Petition With 30,000 Signatures Urges San Francisco Archbishop to Skip Anti-Gay Rally

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    NEWSLETTERS

    A petition containing 30,000 signatures urging the San Francisco archbishop to reconsider participating in an anti-gay rally was delivered to the archdiocese office on Tuesday. Mark Matthews reports.

    A petition containing 30,000 signatures urging the San Francisco archbishop to reconsider participating in an anti-gay rally was delivered to the archdiocese office on Tuesday.

    The petition comes a day after Archbishop Salvatore Cordileone said it's his duty to proclaim "the truth about marriage as the conjugal union of husband and wife,'' even when those views are unpopular.

    "We're not asking him to totally change his mind," Rev. Dawn Roginski said. "We're just asking that perhaps he would not attend a group that was really hateful."

    A coalition of liberal politicians, fellow clergy and gay-rights leaders previously urged Cordileone to skip Thursday's March for Marriage event in Washington, D.C.

    San Francisco Mayor Ed Lee, Lt. Governor Gavin Newsom and Congresswoman Nancy Pelosi have sent letters urging Cordileone to skip Thursday's rally.

    The archbishop in a written response to the letters he has received wrote, "I myself am willing to meet personally with any of you, not only to dialogue, but simply so that we can get to know each other."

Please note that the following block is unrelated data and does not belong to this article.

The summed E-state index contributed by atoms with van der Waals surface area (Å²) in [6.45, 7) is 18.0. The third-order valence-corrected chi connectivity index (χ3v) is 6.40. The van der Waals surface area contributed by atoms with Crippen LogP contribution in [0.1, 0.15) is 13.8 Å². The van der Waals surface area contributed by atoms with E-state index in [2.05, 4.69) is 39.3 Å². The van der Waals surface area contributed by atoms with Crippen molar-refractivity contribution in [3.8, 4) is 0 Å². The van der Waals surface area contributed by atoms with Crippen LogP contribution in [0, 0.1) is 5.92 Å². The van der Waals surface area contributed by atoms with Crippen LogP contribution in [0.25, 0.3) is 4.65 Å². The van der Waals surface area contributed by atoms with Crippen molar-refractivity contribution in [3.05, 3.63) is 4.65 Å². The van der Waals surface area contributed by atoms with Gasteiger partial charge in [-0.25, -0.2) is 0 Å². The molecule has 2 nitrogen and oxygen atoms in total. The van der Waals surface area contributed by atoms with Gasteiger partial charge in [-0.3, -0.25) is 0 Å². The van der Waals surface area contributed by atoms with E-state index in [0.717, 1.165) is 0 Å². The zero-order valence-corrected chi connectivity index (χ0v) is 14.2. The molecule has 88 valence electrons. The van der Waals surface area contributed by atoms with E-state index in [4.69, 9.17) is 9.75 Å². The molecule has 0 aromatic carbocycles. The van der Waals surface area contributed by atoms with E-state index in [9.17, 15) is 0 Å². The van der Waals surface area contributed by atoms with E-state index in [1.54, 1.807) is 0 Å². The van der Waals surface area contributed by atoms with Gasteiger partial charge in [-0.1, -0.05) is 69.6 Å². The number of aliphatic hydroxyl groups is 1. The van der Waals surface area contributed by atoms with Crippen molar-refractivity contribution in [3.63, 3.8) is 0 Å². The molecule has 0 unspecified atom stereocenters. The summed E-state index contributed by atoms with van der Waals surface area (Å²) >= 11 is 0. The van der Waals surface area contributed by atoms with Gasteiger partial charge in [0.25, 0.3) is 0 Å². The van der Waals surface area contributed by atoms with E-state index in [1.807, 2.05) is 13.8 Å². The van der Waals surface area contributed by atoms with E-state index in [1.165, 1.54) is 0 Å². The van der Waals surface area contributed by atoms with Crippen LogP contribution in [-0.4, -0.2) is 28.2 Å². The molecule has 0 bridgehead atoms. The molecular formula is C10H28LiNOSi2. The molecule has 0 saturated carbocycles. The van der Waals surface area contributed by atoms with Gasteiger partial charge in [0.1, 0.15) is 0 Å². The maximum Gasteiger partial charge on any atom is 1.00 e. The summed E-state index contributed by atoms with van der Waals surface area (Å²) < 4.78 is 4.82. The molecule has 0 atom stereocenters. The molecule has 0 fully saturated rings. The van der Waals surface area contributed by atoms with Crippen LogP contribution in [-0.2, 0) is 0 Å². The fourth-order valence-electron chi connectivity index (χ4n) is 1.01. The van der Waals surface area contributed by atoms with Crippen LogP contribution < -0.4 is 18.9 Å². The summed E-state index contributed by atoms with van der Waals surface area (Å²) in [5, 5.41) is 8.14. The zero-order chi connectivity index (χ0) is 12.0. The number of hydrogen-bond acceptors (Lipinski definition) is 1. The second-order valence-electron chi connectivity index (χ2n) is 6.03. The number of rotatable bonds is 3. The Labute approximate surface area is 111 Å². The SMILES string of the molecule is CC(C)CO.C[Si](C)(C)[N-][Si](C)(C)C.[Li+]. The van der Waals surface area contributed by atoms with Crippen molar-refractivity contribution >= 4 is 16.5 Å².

Cordileone, who chairs the U.S. Conference of Catholic Bishops' subcommittee on the promotion and defense of marriage, is a scheduled speaker at the march and rally sponsored by the National Organization for Marriage and other groups opposed to same-sex marriage.

    The archbishop in his response also said Thursday's rally is not anti anything, calling the event pro-marriage.

    Meanwhile, employees at the San Francisco Archdiocese office on Tuesday locked the front doors and refused to accept the petitions.

    Petition organizers ended up pushing the petitions through closed doors.

    An archdiocese spokeswoman eventually agreed to meet with petitioners and said the archbishop feels it's his duty to speak in support of traditional marriage.

    "The archbishop wants to share the teachings of the Catholic faith in the public arena, said Christine Mugridge, San Francisco Archdiocese spokeswoman. "And he's been invited to Washington, D.C. to do that."

    The Associated Press contributed to this report.